The Show Roller does have a written Breed Standard which is currently awaiting EE approval. Devotees of the 'Flying breeds' are generally still divided over the need for a written standard, however to protect the breed a standard had to be lodged with the EE to ensure the breed as we know it is preserved.
There are no set markings or colours in this breed, all colours and patterns are acceptable with or without white markings, and this factor adds to the appeal of the breed. The majority of Show Rollers have white wing flights and white tails but self-colours are seen. By and large colour is not considered to be important other than for separating into classes at shows but of course there are numerous breeders who are fascinated by colour. I have a particular liking for highly burnished Bronze in all its patterns and variations; richly coloured Recessive Red and the dilute Yellow; and richly coloured Tortoiseshell.
Ironically in a breed where colour is deemed of little importance there are numerous descriptive names such as 'bald', badge','beard', 'saddle', 'rosewing', 'oddside' which have traditionally been used to describe the various markingsof Birmingham Rollers, and continues today in the Show Roller. My aim is to eliminate 'bald' markings and 'bibs' from my birds, in preference for 'badges' and 'beards' with and self.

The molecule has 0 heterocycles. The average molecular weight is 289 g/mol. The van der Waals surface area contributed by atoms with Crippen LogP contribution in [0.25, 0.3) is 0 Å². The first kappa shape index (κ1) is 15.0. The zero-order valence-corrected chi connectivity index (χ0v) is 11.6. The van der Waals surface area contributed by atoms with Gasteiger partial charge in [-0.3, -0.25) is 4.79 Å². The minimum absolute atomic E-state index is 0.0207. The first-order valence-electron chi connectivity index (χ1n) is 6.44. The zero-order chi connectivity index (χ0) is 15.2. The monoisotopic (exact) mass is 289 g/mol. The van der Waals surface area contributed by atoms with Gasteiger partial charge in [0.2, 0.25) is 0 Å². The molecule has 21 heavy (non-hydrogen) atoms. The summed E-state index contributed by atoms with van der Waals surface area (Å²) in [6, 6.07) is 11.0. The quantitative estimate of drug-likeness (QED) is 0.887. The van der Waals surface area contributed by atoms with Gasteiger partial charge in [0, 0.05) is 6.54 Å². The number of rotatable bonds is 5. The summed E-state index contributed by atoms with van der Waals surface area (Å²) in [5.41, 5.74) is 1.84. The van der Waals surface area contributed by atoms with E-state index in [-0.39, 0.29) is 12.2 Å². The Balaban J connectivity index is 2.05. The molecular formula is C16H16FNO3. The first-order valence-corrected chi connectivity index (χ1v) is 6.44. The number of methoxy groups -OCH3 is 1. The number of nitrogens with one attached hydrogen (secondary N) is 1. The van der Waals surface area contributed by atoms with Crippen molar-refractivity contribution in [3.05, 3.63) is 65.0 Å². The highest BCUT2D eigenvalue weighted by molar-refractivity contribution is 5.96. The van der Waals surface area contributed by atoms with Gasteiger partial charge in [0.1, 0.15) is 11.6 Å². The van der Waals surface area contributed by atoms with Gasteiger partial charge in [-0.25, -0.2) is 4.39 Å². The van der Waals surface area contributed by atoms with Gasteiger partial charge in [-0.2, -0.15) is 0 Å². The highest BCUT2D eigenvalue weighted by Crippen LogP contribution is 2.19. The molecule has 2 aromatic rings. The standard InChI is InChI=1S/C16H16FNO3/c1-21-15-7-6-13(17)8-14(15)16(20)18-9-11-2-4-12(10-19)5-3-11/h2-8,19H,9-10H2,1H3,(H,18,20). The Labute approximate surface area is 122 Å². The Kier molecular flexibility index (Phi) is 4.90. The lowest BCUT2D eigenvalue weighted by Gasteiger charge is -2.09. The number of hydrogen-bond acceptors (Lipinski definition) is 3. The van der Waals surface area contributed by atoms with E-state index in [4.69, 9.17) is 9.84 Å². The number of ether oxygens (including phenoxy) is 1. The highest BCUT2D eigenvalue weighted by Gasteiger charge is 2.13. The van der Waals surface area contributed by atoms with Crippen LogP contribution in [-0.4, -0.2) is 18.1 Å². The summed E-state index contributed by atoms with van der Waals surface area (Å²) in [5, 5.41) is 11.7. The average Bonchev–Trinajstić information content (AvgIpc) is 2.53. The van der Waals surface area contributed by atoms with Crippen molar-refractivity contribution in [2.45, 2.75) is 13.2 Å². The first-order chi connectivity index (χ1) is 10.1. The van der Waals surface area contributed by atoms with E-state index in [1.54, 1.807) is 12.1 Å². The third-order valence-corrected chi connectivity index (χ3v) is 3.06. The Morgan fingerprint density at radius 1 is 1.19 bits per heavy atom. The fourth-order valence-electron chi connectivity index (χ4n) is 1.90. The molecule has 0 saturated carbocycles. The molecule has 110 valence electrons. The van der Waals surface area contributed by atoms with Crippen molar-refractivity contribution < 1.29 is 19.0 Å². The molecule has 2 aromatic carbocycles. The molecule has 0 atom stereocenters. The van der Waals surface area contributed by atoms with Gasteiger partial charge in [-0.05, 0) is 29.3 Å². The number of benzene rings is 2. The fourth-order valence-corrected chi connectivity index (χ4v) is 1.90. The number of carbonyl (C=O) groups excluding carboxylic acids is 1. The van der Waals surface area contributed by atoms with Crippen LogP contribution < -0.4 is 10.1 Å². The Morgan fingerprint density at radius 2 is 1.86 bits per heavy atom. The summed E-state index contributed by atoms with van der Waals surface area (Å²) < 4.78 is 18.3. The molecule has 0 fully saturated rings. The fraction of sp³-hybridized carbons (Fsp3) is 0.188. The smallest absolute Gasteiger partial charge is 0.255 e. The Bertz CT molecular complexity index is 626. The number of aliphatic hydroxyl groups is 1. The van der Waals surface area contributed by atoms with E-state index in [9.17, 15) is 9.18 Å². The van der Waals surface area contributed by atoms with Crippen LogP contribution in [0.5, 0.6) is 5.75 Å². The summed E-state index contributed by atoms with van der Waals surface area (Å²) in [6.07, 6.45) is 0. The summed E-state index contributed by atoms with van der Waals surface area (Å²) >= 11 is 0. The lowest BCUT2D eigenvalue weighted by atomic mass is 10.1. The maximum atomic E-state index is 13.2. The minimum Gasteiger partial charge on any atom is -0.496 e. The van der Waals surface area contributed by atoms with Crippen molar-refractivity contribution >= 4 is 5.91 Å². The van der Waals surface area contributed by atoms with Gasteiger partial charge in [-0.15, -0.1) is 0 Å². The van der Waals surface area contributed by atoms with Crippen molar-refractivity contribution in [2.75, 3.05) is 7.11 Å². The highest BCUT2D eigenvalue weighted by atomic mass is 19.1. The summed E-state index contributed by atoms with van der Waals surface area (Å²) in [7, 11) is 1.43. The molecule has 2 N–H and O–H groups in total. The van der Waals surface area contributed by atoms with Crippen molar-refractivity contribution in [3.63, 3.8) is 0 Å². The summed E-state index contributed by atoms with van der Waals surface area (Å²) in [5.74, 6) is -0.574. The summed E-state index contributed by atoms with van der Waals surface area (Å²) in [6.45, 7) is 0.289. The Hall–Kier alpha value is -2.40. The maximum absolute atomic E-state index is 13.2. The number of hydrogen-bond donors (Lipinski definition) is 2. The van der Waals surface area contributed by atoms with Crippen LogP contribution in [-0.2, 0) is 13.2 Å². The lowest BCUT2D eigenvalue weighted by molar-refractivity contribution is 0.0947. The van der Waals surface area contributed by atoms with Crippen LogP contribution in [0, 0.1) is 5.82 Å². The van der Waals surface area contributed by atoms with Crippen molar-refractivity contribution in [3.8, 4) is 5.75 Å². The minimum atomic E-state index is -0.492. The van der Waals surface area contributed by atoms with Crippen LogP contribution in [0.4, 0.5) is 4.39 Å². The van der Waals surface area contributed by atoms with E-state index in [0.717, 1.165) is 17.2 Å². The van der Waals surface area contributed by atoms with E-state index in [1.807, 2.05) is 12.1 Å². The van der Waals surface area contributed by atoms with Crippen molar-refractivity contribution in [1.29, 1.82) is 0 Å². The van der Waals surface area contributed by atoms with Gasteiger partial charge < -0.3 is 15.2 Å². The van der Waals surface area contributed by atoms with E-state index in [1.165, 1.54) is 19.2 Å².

The main club for Show Rollers is the Northern Roller Club which was formed in 1967 and though it has a strong 'northern' base has members from all over the UK, at the present time there is classified as a regional club by the NPA rather than a breed club. The club issues size A rings (identified by the letters NRC) for Rollers, and holds a Championship Show in Bradford early each January, plus a late summer show in Cumbria. For devotees of the Roller these shows really are a 'must'.